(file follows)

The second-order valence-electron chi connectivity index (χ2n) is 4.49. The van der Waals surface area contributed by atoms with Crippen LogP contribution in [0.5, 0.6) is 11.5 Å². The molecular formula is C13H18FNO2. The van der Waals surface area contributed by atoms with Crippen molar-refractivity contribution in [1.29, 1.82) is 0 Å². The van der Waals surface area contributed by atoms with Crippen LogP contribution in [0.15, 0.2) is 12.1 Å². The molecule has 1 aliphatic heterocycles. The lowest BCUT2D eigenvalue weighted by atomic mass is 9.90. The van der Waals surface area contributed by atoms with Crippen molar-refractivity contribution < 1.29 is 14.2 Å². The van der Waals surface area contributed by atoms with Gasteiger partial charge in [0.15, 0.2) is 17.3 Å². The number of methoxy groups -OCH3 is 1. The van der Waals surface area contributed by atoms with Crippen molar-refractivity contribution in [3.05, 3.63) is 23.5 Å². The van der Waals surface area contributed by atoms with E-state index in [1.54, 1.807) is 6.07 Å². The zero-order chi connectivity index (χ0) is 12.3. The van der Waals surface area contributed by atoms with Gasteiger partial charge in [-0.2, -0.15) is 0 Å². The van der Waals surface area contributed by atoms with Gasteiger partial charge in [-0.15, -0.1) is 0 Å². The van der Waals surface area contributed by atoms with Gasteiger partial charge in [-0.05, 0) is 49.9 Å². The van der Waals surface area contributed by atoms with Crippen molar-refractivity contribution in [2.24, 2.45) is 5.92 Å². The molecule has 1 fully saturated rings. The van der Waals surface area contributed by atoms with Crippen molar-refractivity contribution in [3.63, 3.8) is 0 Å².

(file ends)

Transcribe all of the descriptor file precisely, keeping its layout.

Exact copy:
The second-order valence-electron chi connectivity index (χ2n) is 4.49. The van der Waals surface area contributed by atoms with Crippen LogP contribution in [0.5, 0.6) is 11.5 Å². The molecular formula is C13H18FNO2. The van der Waals surface area contributed by atoms with Crippen molar-refractivity contribution in [1.29, 1.82) is 0 Å². The van der Waals surface area contributed by atoms with Crippen LogP contribution in [0.15, 0.2) is 12.1 Å². The molecule has 1 aliphatic heterocycles. The lowest BCUT2D eigenvalue weighted by atomic mass is 9.90. The van der Waals surface area contributed by atoms with Crippen molar-refractivity contribution < 1.29 is 14.2 Å². The van der Waals surface area contributed by atoms with Gasteiger partial charge in [0.15, 0.2) is 17.3 Å². The number of methoxy groups -OCH3 is 1. The van der Waals surface area contributed by atoms with Crippen molar-refractivity contribution in [3.05, 3.63) is 23.5 Å². The van der Waals surface area contributed by atoms with E-state index in [1.54, 1.807) is 6.07 Å². The zero-order chi connectivity index (χ0) is 12.3. The van der Waals surface area contributed by atoms with Gasteiger partial charge in [-0.2, -0.15) is 0 Å². The van der Waals surface area contributed by atoms with Gasteiger partial charge in [-0.15, -0.1) is 0 Å². The van der Waals surface area contributed by atoms with Gasteiger partial charge in [-0.05, 0) is 49.9 Å². The van der Waals surface area contributed by atoms with Crippen molar-refractivity contribution in [2.24, 2.45) is 5.92 Å². The molecule has 1 fully saturated rings. The van der Waals surface area contributed by atoms with Crippen molar-refractivity contribution in [3.63, 3.8) is 0 Å².